A documentary Installation (Video, photography, sound) 23.01 > 24.02
A Familiar Place is the story of a man, Jewish Egyptian, a communist; as he looks back on his life. Titi dedicated his life to his political engagements. All through its course, he lives in between two Histories, the one of his country of adoption, France and the one of his birth, Egypt. At the age of ten, he listens to Radio France Libre at night. At 15, he declares himself to be a communist after volunteering for victims of cholera amongst popular districts of extreme poverty in Cairo. He quickly becomes a member of the communist movement for democracy. First in agreement with Nasser, they separate as the militarization of the country grows. The movement becomes underground. Titi prints leaflets and gathers meetings until his arrest in 1953. Condemned to an open sentence, Titi does not know when he will get out. In 1964, he is released shortly before the announcement of the amnesty of all political prisoners. Most of these years will be spent in the desert where Titi grows flowers first, then vegetables. He and his comrades build a school where all can learn how to read and write.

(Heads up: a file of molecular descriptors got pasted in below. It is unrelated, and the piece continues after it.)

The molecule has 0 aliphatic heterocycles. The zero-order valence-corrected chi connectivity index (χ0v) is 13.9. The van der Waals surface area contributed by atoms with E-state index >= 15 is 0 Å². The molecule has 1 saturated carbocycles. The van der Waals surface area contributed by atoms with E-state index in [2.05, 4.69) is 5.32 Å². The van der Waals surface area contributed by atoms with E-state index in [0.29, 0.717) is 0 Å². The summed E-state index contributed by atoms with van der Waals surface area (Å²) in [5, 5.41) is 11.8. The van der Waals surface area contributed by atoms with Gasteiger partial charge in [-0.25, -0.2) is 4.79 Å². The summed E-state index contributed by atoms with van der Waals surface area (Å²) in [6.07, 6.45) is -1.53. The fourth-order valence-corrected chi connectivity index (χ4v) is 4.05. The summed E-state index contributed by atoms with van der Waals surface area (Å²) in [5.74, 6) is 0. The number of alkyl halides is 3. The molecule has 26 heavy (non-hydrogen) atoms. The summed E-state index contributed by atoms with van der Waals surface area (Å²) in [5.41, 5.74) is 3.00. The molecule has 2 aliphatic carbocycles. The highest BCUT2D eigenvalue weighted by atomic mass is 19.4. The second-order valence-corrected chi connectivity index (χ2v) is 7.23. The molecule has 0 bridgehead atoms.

When he is released, Titi opens a fruit and vegetable company, as if following an on going will. He marries and has two sons; the company flourishes until the breakdown of recent years. Both sons used to work with him. He remembers everything, each operation, each name, and each date.
After all this time he questions himself, the meaning of his life. «I missed up on life; I should have been less serious, less organized. I should have loved more women. I’ve never done something crazy. I wonder, did I really live? ».
Through Titi, it is question of the sense of history and that of a life. Sense as literally the direction (where are we going?) and symbolic as what makes sense. A Familiar Place is a documentary installation which re-installs broken images of a film as the stream of one’s memory.
Yasmina Benari’s work focuses on individual and collective memories, as well as on identity, migration, and on the notion of political revolt.